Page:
Step 1: Identify the intercepts on the x- , y- and z- axes.

In this case the intercept on the x-axis is at x = a ( at the point (a,0,0) ), but the surface is parallel to the y- and z-axes - strictly therefore there is no intercept on these two axes but we shall consider the intercept to be at infinity ( ) for the special case where the plane is parallel to an axis. The intercepts on the x- , y- and z-axes are thus

Intercepts: a , ,

Step 2: Specify the intercepts in fractional co-ordinates

Co-ordinates are converted to fractional co-ordinates by dividing by the respective cell-dimension - for example, a point (x,y,z) in a unit cell of dimensions a x b x c has fractional co-ordinates of ( x/a , y/b , z/c ). In the case of a cubic unit cell each co-ordinate will simply be divided by the cubic cell constant , a . This gives

Fractional Intercepts: a/a , /a, /a i.e. 1 , ,

Step 3: Take the reciprocals of the fractional intercepts

This final manipulation generates the Miller Indices which (by convention) should then be specified without being separated by any commas or other symbols. The Miller Indices are also enclosed within standard brackets (….) when one is specifying a unique surface such as that being considered here.

The reciprocals of 1 and are 1 and 0 respectively, thus yielding

Miller Indices: (100)

So the surface/plane illustrated is the (100) plane of the cubic crystal.

Other Examples

1. The (110) surface

 Assignment Intercepts: a , a , ∞ Fractional intercepts: 1 , 1 , ∞ Miller Indices: (110)

2. The (111) surface

 Assignment Intercepts: a , a , a Fractional intercepts: 1 , 1 , 1 Miller Indices: (111)

The (100), (110) and (111) surfaces considered above are the so-called low index surfaces of a cubic crystal system (the "low" refers to the Miller indices being small numbers - 0 or 1 in this case). These surfaces have a particular importance but there an infinite number of other planes that may be defined using Miller index notation. We shall just look at one more …

3. The (210) surface

 Assignment Intercepts: ½ a , a , ∞ Fractional intercepts: ½ , 1 , ∞ Miller Indices: (210)

Further notes:

1. in some instances the Miller indices are best multiplied or divided through by a common number in order to simplify them by, for example, removing a common factor. This operation of multiplication simply generates a parallel plane which is at a different distance from the origin of the particular unit cell being considered. e.g. (200) is transformed to (100) by dividing through by 2 .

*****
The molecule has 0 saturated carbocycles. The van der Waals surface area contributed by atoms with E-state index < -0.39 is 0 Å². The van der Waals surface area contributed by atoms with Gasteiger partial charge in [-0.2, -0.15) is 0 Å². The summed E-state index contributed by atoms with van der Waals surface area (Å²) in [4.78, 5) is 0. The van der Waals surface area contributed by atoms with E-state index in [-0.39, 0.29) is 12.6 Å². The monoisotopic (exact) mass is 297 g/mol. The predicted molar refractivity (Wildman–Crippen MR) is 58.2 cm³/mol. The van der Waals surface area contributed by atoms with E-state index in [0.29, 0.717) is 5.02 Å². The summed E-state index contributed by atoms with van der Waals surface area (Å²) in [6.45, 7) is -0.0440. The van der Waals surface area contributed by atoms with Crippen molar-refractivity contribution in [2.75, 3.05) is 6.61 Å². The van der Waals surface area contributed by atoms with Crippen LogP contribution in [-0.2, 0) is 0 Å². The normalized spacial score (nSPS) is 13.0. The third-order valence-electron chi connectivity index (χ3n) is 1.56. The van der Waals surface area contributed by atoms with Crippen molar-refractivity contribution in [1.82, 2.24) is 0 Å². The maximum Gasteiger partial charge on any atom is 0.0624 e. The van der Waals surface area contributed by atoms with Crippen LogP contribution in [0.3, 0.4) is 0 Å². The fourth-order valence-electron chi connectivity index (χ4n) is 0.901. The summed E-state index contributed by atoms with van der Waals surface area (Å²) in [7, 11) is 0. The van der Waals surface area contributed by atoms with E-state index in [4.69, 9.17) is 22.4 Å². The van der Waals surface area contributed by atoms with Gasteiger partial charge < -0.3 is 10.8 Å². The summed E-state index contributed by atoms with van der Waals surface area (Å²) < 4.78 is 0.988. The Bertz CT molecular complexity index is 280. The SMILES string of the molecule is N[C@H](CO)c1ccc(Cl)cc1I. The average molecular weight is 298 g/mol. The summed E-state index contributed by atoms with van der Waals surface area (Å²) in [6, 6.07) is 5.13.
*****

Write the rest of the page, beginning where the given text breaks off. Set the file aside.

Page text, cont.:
2. if any of the intercepts are at negative values on the axes then the negative sign will carry through into the Miller indices; in such cases the negative sign is actually denoted by overstriking the relevant number. e.g. (00 -1) is instead denoted by ($$00\bar{1}$$).
3. in the hcp crystal system there are four principal axes; this leads to four Miller Indices e.g. you may see articles referring to an hcp (0001) surface. It is worth noting, however, that the intercepts on the first three axes are necessarily related and not completely independent; consequently the values of the first three Miller indices are also linked by a simple mathematical relationship.

What are symmetry-equivalent surfaces?

In the following diagram the three highlighted surfaces are related by the symmetry elements of the cubic crystal - they are entirely equivalent.

In fact, there are a total of 6 faces related by the symmetry elements and equivalent to the (100) surface - any surface belonging to this set of symmetry-related surfaces may be denoted by the more general notation {100} where the Miller indices of one of the surfaces is instead enclosed in curly-brackets.

Final important note: in the cubic system the (hkl) plane and the vector [hkl], defined in the normal fashion with respect to the origin, are normal to one another but this characteristic is unique to the cubic crystal system and does not apply to crystal systems of lower symmetry.

The perpendicular distance between planes

The symbol $$d$$ is used to designate the perpendicular spacing between adjacent planes. Table $$\PageIndex{1}$$ shows the equations for calculating the value of d for four of the seven crystal systems.

Table $$\PageIndex{1}$$: Equations for calculating the spacing between adjacent planes, $$d$$
System Equation for $$d$$
cubic $$\dfrac{1}{d^2} = \dfrac{h^2+k^2+l^2}{a^2}$$
tetragonal $$\dfrac{1}{d^2} = \dfrac{h^2+k^2}{a^2}+\dfrac{l^2}{c^2}$$
hexagonal $$\dfrac{1}{d^2} = \dfrac{4}{3}\left(\dfrac{h^2+hk+k^2}{a^2} \right) +\dfrac{l^2}{c^2}$$
orthorhombic $$\dfrac{1}{d^2} = \dfrac{h^2}{a^2}+\dfrac{k^2}{b^2} +\dfrac{l^2}{c^2}$$
Example $$\PageIndex{1}$$

If a tetragonal unit cell has dimensions $$a$$ = $$b$$ = 501 pm and $$c$$ = 451 pm, calculate the perpendicular distance between the 111 planes.

Solution

For a tetragonal unit cell

$\dfrac{1}{d^2} = \dfrac{h^2+k^2}{a^2}+\dfrac{l^2}{c^2}. \nonumber$

Thus,

\begin{align*} \dfrac{1}{d^2} &= \dfrac{1+1}{(501 \, \text{pm})^2}+\dfrac{1}{(451 \, \text{pm})^2} \\[4pt] &= 1.29 \times 10^{-5} \, \text{pm}^{-2}. \end{align*} \nonumber

Then $$d = 279 \, \text{pm}$$